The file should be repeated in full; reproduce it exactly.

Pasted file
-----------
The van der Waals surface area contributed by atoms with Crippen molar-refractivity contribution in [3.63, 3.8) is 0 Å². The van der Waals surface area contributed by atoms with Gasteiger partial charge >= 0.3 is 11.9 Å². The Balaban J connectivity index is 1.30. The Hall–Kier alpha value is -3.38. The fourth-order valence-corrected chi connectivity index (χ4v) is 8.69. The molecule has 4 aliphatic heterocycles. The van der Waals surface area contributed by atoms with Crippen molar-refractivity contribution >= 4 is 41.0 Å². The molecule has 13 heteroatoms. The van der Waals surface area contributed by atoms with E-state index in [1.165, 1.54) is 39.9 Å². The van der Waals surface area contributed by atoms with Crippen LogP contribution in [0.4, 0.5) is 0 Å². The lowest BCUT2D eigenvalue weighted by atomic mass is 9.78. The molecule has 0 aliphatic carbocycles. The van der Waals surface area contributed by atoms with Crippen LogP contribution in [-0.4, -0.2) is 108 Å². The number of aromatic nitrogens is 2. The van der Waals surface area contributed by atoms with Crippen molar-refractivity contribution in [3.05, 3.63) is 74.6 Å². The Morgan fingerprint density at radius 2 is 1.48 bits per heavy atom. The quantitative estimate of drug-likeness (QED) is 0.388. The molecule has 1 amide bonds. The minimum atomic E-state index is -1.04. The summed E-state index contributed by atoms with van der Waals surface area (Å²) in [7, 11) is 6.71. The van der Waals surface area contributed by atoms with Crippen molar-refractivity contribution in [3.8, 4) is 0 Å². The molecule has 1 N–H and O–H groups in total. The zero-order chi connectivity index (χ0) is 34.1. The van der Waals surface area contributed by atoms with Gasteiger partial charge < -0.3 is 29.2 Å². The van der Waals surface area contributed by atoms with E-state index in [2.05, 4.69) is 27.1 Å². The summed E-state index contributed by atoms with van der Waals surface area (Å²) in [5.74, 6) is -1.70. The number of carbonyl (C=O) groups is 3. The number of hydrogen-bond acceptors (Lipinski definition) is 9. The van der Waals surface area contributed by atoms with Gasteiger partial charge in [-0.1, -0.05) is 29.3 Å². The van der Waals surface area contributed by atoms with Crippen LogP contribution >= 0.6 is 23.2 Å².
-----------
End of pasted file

The van der Waals surface area contributed by atoms with Crippen molar-refractivity contribution in [3.63, 3.8) is 0 Å². The van der Waals surface area contributed by atoms with Gasteiger partial charge >= 0.3 is 11.9 Å². The Balaban J connectivity index is 1.30. The Hall–Kier alpha value is -3.38. The fourth-order valence-corrected chi connectivity index (χ4v) is 8.69. The molecule has 4 aliphatic heterocycles. The van der Waals surface area contributed by atoms with Crippen molar-refractivity contribution >= 4 is 41.0 Å². The molecule has 13 heteroatoms. The van der Waals surface area contributed by atoms with E-state index in [1.165, 1.54) is 39.9 Å². The van der Waals surface area contributed by atoms with Crippen LogP contribution in [0.4, 0.5) is 0 Å². The lowest BCUT2D eigenvalue weighted by atomic mass is 9.78. The molecule has 0 aliphatic carbocycles. The van der Waals surface area contributed by atoms with Crippen LogP contribution in [-0.4, -0.2) is 108 Å². The number of aromatic nitrogens is 2. The van der Waals surface area contributed by atoms with Crippen molar-refractivity contribution in [3.05, 3.63) is 74.6 Å². The Morgan fingerprint density at radius 2 is 1.48 bits per heavy atom. The quantitative estimate of drug-likeness (QED) is 0.388. The molecule has 1 amide bonds. The minimum atomic E-state index is -1.04. The summed E-state index contributed by atoms with van der Waals surface area (Å²) in [7, 11) is 6.71. The van der Waals surface area contributed by atoms with Crippen molar-refractivity contribution in [3.8, 4) is 0 Å². The molecule has 1 N–H and O–H groups in total. The zero-order chi connectivity index (χ0) is 34.1. The van der Waals surface area contributed by atoms with Gasteiger partial charge < -0.3 is 29.2 Å². The van der Waals surface area contributed by atoms with E-state index in [2.05, 4.69) is 27.1 Å². The summed E-state index contributed by atoms with van der Waals surface area (Å²) in [5.74, 6) is -1.70. The number of carbonyl (C=O) groups is 3. The number of hydrogen-bond acceptors (Lipinski definition) is 9. The van der Waals surface area contributed by atoms with Gasteiger partial charge in [-0.1, -0.05) is 29.3 Å². The van der Waals surface area contributed by atoms with Crippen LogP contribution >= 0.6 is 23.2 Å².